And we helped destroy several reigning myths about school choice, such as that it helps only those who are rich. Or that it’s illegal. The Supreme Court proved that wrong in 2002 … but we were making that case three years before the Supreme Court ruled.

Exposing Financial Realities

So where do we need to go from here? What are the things we need to do better?

We need to address the financial side of school choice, since for many of the important players in this debate, it is all about the money. We spend half-a-trillion dollars on K-12 education every year. The public does not understand–most think we don’t spend enough. They don’t know how much we actually spend. It’s a pretty well-kept secret.

We need to better understand the public’s attitudes on money and leverage this issue. One thing we do know is that most people don’t think public schools spend their money wisely. We need to do a lot more messaging on just how badly the money’s being spent.

Earning Trust

We also need more messengers the public can trust. The moral message stays the same: School choice is already available for some, but it should be available for all. School choice and the idea of freedom in education should not be for some groups of people only. It should be for all groups of people.

We’ve done a great job at getting the beneficiaries of school choice out in front of the debate, but we have a critical lack of civic and business leaders out front. Corporate America is not on board for school choice, in terms of being willing to speak out for it. We need the president of a nationally prominent company to lead this charge and make calls to legislators. Voters say they are more likely to support political candidates who say they support school choice, so we know this is a winning issue for voters if we do it right.

Explaining Vouchers

We need to better understand the word “voucher,” in terms of our messaging. Does using the “v-word” make a difference any more? We all know that “voucher” is a demonized word, but when we conducted polls asking people’s opinions about school choice, using the word “voucher” in a question asked of one group and the same question without the word “voucher” to another group, there was absolutely no difference in the responses.

We need to avoid defining school choice by specific terms such as “vouchers” or “tax credits” or “charter schools,” and instead position the concept as an objective that can be achieved in a wide variety of ways. Otherwise we get caught up in debates about means instead of benefits.

We need to have a better response to questions about holding choice schools accountable to taxpayers and elected officials. The debate right now often consists of school choice opponents saying choice schools should be subjected to the same kinds of rules as public schools, and we’re saying, “No, no, no,” and that’s the end of it. We should be saying, “We think accountability for schooling should look like this, and this is what we’re going to promote,” instead of being reactive.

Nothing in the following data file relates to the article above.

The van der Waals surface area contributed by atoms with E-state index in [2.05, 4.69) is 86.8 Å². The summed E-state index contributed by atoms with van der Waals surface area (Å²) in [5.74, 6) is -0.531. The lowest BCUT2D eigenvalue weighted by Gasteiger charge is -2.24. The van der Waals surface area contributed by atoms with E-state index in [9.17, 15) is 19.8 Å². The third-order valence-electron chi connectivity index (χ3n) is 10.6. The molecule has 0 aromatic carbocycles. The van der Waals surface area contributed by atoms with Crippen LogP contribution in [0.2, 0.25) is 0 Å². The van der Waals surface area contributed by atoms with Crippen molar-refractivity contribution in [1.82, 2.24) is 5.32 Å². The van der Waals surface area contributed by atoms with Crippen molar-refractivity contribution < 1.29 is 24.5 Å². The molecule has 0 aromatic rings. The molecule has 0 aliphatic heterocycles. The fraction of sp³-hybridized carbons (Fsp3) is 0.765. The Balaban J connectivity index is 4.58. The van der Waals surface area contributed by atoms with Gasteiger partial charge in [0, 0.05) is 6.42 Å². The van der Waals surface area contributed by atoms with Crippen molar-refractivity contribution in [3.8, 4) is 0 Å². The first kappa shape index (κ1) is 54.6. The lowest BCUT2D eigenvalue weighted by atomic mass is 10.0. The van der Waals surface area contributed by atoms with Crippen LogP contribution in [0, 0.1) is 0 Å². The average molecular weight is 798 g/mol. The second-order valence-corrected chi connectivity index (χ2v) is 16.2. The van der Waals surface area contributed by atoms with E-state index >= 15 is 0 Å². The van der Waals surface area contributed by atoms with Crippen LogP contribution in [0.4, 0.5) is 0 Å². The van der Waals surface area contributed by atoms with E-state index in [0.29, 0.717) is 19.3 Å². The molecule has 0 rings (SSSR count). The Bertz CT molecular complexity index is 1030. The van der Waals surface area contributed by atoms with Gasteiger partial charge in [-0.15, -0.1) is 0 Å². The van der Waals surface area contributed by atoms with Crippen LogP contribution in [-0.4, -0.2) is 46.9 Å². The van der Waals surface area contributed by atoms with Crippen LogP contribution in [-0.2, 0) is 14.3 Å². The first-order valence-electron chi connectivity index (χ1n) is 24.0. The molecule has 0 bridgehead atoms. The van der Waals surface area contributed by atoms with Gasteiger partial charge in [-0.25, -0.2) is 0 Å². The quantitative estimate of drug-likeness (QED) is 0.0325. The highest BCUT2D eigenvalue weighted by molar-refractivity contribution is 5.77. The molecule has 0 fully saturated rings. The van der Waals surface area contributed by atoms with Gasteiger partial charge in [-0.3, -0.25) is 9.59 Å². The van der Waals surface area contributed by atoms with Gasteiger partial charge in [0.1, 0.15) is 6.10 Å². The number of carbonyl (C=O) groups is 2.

Seeking Choice for All

Finally, we need to shift away from the message that school choice is primarily or only for the benefit of the poor, and move instead to a message about the importance of freedom in education. Freedom has no boundaries. According to one of the polls we’ve done, 41 percent want all parents to be able to exercise choice in education, and only 10 percent believe choice ought to be limited to people with low incomes.

We also conducted polls in Washington, DC before and after we ran ads there, to see if people believed school vouchers should be available only to low-income people. Before the ads, 50 percent believed choice should be provided to all parents. After the ads, 51 percent believed that.

In that same poll, 49 percent said, “Let’s just make public schools better.” That’s our fight right there. That is the moral fight we need to be aware of. It’s imperative that we get involved in all aspects of education reform, as people who believe in liberty. It’s not just vouchers, it’s not just tax credits. We live in areas where there are bond issues going on. Here in Chicago, Renaissance 2010 is expanding the limits of school choice. Are we involved in that? If we are not, we can’t be credible.

We need to define a positive, pro-active agenda for school choice, and not be, or appear to be, reactive. We’ve made a remarkable amount of progress since 1996 in doing this. Now we need to redouble our efforts in order to win.

Robert Enlow ([email protected]) is executive director of the Milton & Rose D. Friedman Foundation in Indianapolis, Indiana.